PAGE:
Integrated Model for Hepatitis C Screening and Linkage to Care in Homeless Population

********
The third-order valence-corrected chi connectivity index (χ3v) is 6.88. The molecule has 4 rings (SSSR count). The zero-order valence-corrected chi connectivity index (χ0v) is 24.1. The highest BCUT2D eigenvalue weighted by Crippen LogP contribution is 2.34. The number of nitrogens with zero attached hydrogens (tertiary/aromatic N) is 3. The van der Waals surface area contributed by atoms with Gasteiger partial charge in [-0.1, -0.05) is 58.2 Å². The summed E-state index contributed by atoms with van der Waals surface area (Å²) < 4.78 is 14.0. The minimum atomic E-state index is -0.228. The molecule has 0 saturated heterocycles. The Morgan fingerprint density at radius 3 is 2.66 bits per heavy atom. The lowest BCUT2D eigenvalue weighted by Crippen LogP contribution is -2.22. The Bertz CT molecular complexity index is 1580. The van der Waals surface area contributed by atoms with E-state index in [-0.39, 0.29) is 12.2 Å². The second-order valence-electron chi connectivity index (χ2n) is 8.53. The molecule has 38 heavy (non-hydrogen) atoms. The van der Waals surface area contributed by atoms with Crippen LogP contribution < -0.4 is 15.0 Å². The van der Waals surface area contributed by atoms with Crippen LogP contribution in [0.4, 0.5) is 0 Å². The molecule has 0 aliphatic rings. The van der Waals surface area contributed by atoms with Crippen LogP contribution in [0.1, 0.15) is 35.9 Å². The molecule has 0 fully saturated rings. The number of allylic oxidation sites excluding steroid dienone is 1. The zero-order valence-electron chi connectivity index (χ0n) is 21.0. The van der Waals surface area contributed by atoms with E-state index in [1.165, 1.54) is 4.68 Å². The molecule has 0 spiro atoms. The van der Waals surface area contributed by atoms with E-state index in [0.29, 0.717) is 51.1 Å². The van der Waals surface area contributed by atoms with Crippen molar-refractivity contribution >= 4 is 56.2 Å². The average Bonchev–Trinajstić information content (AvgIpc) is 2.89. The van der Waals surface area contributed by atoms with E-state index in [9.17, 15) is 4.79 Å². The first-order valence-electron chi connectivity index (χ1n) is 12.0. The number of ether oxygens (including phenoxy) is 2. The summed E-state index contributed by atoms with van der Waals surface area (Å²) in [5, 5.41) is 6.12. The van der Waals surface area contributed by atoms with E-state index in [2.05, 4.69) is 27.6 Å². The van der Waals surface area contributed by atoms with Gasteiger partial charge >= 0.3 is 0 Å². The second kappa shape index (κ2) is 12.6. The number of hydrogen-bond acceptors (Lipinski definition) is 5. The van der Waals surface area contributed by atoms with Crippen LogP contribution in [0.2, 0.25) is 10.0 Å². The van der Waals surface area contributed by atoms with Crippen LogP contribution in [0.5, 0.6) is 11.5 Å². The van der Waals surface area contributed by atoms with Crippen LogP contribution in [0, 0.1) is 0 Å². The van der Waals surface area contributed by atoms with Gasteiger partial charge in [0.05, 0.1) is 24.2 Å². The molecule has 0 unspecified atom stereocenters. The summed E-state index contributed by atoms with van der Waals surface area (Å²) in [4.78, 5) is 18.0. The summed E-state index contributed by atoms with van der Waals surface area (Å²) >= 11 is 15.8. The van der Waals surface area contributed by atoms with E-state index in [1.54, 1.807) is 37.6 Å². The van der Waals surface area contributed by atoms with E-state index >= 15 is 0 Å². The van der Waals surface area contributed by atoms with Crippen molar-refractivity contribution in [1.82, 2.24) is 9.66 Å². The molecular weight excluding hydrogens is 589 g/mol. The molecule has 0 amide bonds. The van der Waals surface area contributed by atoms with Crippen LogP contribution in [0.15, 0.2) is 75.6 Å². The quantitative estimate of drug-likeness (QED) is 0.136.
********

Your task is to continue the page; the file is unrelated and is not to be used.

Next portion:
BACKGROUND: Hepatitis C is a major cause of morbidity and mortality as up to 46% of people infected with Hepatitis C develop cirrhosis and up to 20% develop hepatocellular carcinoma. Over the past year, a new initiative through the DFW Hep B Free organization at the University of Texas Southwestern (UTSW) was formed to target Hepatitis C among the homeless population, starting with screening at the Union Gospel Mission's Calvert Place homeless shelter. This underserved population is vulnerable because of inadequate healthcare access and resources, in addition to other risk factors such as former incarceration and injection drug usage. The main barriers to care for a transient, homeless population are 1) their lack of access to regular healthcare and screenings, 2) their inability to receive screening results via phone or mail, and 3) the difficulty of linking patients to affordable, accessible healthcare and treatment. METHODS: Our model integrates a student-run screening program, an on-site clinic at the shelter, and specialized hepatology services at Parkland Health Hospital System (PHHS), a local safety-net provider, to maximize the strengths that each component offers. Using OraQuick Rapid Hepatitis C Virus (HCV) tests, which screen for HCV antibodies and produce results in 20 minutes, we can deliver test results and provide counseling on the screening day. Under an IRB through a faculty hepatologist, patients that test positive are registered into Parkland Hospital's hepatitis surveillance program. The program then provides patient navigation, financial support, and treatment. RESULTS: On average, the HCV antibody positive rate from screenings at Calvert Place is 12.7% (N=126). 100% of positive patients were contacted with their result. For patients who tested positive (n=16), 2 (12.5%) did not need care (resolved HCV). From the 14 of 16 that had active HCV infections, 50% were lost to follow up and 50% were linked to care at Parkland hepatology clinic. CONCLUSION: Through our integrated model, we have created the foundations for a sustainable system to break down barriers to care while ultimately connecting HCV-positive homeless patients to treatment.